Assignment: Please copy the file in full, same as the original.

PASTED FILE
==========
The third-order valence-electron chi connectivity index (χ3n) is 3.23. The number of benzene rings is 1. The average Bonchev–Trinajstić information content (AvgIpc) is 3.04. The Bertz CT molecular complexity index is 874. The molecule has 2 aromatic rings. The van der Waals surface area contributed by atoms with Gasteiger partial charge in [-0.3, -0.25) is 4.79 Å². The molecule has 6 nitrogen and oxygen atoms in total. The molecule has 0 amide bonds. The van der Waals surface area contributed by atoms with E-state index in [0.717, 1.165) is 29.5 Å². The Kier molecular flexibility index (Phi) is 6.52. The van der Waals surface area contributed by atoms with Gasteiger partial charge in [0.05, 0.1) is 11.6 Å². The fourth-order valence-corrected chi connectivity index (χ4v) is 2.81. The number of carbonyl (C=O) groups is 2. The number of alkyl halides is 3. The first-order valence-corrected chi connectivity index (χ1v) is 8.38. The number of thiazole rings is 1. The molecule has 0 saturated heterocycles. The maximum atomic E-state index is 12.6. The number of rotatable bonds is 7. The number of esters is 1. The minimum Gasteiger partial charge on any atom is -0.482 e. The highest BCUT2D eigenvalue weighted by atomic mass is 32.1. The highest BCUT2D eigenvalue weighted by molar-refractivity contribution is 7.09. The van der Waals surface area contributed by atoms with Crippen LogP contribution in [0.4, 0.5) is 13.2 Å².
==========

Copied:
The third-order valence-electron chi connectivity index (χ3n) is 3.23. The number of benzene rings is 1. The average Bonchev–Trinajstić information content (AvgIpc) is 3.04. The Bertz CT molecular complexity index is 874. The molecule has 2 aromatic rings. The van der Waals surface area contributed by atoms with Gasteiger partial charge in [-0.3, -0.25) is 4.79 Å². The molecule has 6 nitrogen and oxygen atoms in total. The molecule has 0 amide bonds. The van der Waals surface area contributed by atoms with E-state index in [0.717, 1.165) is 29.5 Å². The Kier molecular flexibility index (Phi) is 6.52. The van der Waals surface area contributed by atoms with Gasteiger partial charge in [0.05, 0.1) is 11.6 Å². The fourth-order valence-corrected chi connectivity index (χ4v) is 2.81. The number of carbonyl (C=O) groups is 2. The number of alkyl halides is 3. The first-order valence-corrected chi connectivity index (χ1v) is 8.38. The number of thiazole rings is 1. The molecule has 0 saturated heterocycles. The maximum atomic E-state index is 12.6. The number of rotatable bonds is 7. The number of esters is 1. The minimum Gasteiger partial charge on any atom is -0.482 e. The highest BCUT2D eigenvalue weighted by atomic mass is 32.1. The highest BCUT2D eigenvalue weighted by molar-refractivity contribution is 7.09. The van der Waals surface area contributed by atoms with Crippen LogP contribution in [0.4, 0.5) is 13.2 Å².